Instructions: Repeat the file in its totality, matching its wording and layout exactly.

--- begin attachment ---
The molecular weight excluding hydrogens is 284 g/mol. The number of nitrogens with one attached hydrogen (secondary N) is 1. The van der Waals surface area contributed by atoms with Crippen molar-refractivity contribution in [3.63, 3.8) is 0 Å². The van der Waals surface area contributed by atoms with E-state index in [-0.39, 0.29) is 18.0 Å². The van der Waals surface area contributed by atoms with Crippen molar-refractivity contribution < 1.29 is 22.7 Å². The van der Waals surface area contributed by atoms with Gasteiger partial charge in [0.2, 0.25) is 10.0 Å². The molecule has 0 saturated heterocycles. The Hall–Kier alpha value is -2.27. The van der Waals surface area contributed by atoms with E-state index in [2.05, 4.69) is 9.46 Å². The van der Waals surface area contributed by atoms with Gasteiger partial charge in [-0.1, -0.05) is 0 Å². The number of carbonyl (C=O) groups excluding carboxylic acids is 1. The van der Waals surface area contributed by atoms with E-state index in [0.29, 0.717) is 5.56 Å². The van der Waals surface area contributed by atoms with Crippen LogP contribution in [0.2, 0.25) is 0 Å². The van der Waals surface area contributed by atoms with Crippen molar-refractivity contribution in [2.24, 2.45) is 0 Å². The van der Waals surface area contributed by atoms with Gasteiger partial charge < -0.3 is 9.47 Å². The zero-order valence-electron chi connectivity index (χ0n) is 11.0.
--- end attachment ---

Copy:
The molecular weight excluding hydrogens is 284 g/mol. The number of nitrogens with one attached hydrogen (secondary N) is 1. The van der Waals surface area contributed by atoms with Crippen molar-refractivity contribution in [3.63, 3.8) is 0 Å². The van der Waals surface area contributed by atoms with E-state index in [-0.39, 0.29) is 18.0 Å². The van der Waals surface area contributed by atoms with Crippen molar-refractivity contribution < 1.29 is 22.7 Å². The van der Waals surface area contributed by atoms with Gasteiger partial charge in [0.2, 0.25) is 10.0 Å². The molecule has 0 saturated heterocycles. The Hall–Kier alpha value is -2.27. The van der Waals surface area contributed by atoms with E-state index in [2.05, 4.69) is 9.46 Å². The van der Waals surface area contributed by atoms with Gasteiger partial charge in [-0.1, -0.05) is 0 Å². The number of carbonyl (C=O) groups excluding carboxylic acids is 1. The van der Waals surface area contributed by atoms with E-state index in [0.29, 0.717) is 5.56 Å². The van der Waals surface area contributed by atoms with Crippen LogP contribution in [0.2, 0.25) is 0 Å². The van der Waals surface area contributed by atoms with Crippen molar-refractivity contribution in [2.24, 2.45) is 0 Å². The van der Waals surface area contributed by atoms with Gasteiger partial charge < -0.3 is 9.47 Å². The zero-order valence-electron chi connectivity index (χ0n) is 11.0.